Taiwan’s top ‘diplomat’s’ controversial Euro Trip could overstep China’s red line
Taiwan’s so-called “Foreign Minister” Joseph Wu spoke at the 2023 European Values Summit in Prague earlier this month, saying that the island, which is internationally recognized as part of China, wants to maintain the current status quo and secure peace and stability. To accomplish this, Wu explained that Taiwan would require help from European countries.
“In order for Taiwan to stay strong and resilient and to have the courage to continue the policy of maintaining the status quo, we do need support from European friends,” Wu said during the summit in Prague after Czech President Petr Pavel delivered opening remarks. The not officially-recognized diplomat then went on to visit Brussels, the headquarters of the European Union, where he spoke to members of the European Parliament, including its Vice President Nicola Beer.
What is principally ironic about Wu’s entire appearance is that this itself violates the agreed-upon status quo that any country that establishes bilateral relations with China must necessarily accept, namely some interpretation of the One China policy. To have diplomatic relations with China, a country cannot formally recognize Taiwan as a separate entity or, as its official name, the Republic of China, would suggest, as the legitimate government of China. For the Czech President to host Taiwan’s “foreign minister” and speak directly before him is about as formal as recognition goes.
Is it really in the interest of the EU or the Czech Republic to torch relations with China just to pursue an idealistic partnership with Taiwan? Of course it isn’t. In fact, the potential pay-off of a partnership with Taiwan has been massively overhyped and the Central and Eastern European region has been one of the premier battlegrounds for Beijing vs. Taipei in the international scene for some time.
This was best demonstrated through the formation and subsequent dissolution of the 16+1 format aimed at encouraging cooperation between China, countries on the EU’s eastern flank, and the Western Balkans. The countries which have benefited most from this format and shored up huge investments from the Belt and Road Initiative (BRI) are primarily not EU members and do not have civil societies that are overwhelmingly anti-communist, nationalistic and reactionary.
Serbia, for instance, saw the construction of a “friendship bridge” over the Danube River, which was opened in 2014. In 2021, Belgrade signed a contract for new wastewater treatment plants across 65 municipalities and, in 2022, penned further deals for another bridge and a brand-new highway.
Montenegro has an ongoing project with China to build a highway linking its main port to its interior and to neighboring Serbia, which has drawn widespread criticism from the EU over debt concerns. Undeterred, the small country signed another deal this year for a second highway along the coast.
By contrast, Hungary, which has tried to engage positively with Beijing, saw the EU string up investment opportunities. The EU once took aim at the legality of the tender process for the Hungarian section of a high-speed railway line between Belgrade and Budapest. Meanwhile, the Czech Republic under former president Milos Zeman was promised some 60 billion Czech crowns ($2.73 billion) in investment projects from China but most of these never materialized and journalists started criticizing the proposals as hollow. It is hard to say what happened in each and every case of investment, but negative perceptions of China likely played a significant role.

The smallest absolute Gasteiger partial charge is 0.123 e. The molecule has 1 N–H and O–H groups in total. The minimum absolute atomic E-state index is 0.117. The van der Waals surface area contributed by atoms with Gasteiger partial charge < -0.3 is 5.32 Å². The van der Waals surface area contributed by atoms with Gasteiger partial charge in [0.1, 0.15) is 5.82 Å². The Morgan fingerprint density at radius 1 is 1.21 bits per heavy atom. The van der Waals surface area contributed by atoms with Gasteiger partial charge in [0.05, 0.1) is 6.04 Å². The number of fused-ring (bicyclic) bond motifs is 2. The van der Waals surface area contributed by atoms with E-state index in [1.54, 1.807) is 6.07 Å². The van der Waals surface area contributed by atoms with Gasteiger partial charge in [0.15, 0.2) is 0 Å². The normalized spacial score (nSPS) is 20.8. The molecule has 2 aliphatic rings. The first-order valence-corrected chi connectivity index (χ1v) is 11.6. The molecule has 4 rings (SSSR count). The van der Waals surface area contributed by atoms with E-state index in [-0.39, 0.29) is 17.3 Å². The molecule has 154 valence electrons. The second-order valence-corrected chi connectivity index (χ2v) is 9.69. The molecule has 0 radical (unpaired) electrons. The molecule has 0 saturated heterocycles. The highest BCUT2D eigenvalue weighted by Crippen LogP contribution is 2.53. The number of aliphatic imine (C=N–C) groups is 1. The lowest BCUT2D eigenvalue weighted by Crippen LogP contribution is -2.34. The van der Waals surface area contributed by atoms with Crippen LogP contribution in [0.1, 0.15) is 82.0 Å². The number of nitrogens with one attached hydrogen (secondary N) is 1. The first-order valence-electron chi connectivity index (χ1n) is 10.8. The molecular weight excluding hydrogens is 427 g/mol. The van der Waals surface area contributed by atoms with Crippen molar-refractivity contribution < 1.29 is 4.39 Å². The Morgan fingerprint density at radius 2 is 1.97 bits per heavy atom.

Through the course of 2021 and 2022, the format shrank to 13+1 after Lithuania, Estonia and finally Latvia withdrew from the cooperation platform. All three countries are among the most radically anti-communist and heavily influenced by the US, which likely played a major role in their inability to amicably negotiate business deals with their Chinese counterparts with their overlords in Washington breathing down their neck.
Having lived in the Czech capital for four years, I can say that the civil society here is intensely influenced by the US. The American propaganda outlet Radio Free Europe is headquartered in Prague, the largest TV station in the country (Prima News) was purchased by CNN, and the English language is becoming ubiquitous. Even one of the largest lobbying organizations in the country – the one where President Pavel and “Foreign Minister” Wu spoke – is nearly 37% funded by US government agencies, such as the State Department and USAID.
The goal of the US is clear: It wants its immature, new European republic proxies to spit in China’s face to the point where they aren’t even expected to follow official US policy, namely the One China policy. They’re supposed to actually up the ante by essentially recognizing Taiwan as independent, getting a proper diplomatic whipping from Beijing, crying to Washington and then being “saved” by it. This is an extremely typical chain of events that seemingly repeats without end, with the Czech Republic and Baltic States playing the part of the eternal victim.
The thing is this situation is only good for a tiny swath of elites in these countries. It helps them maintain their positions of power by gaining the praise of the pro-US and US-owned media. However, splintering relations with China, the largest trading partner of the European Union, and seeking to replace it with deeper cooperation with the tiny island of Taiwan is a ridiculous strategy. It goes without saying that Taiwan, which has an economy 4% the size of mainland China’s (by nominal GDP), does not have anywhere near the same potential.
The statements, views and opinions expressed in this column are solely those of the author and do not necessarily represent those of RT.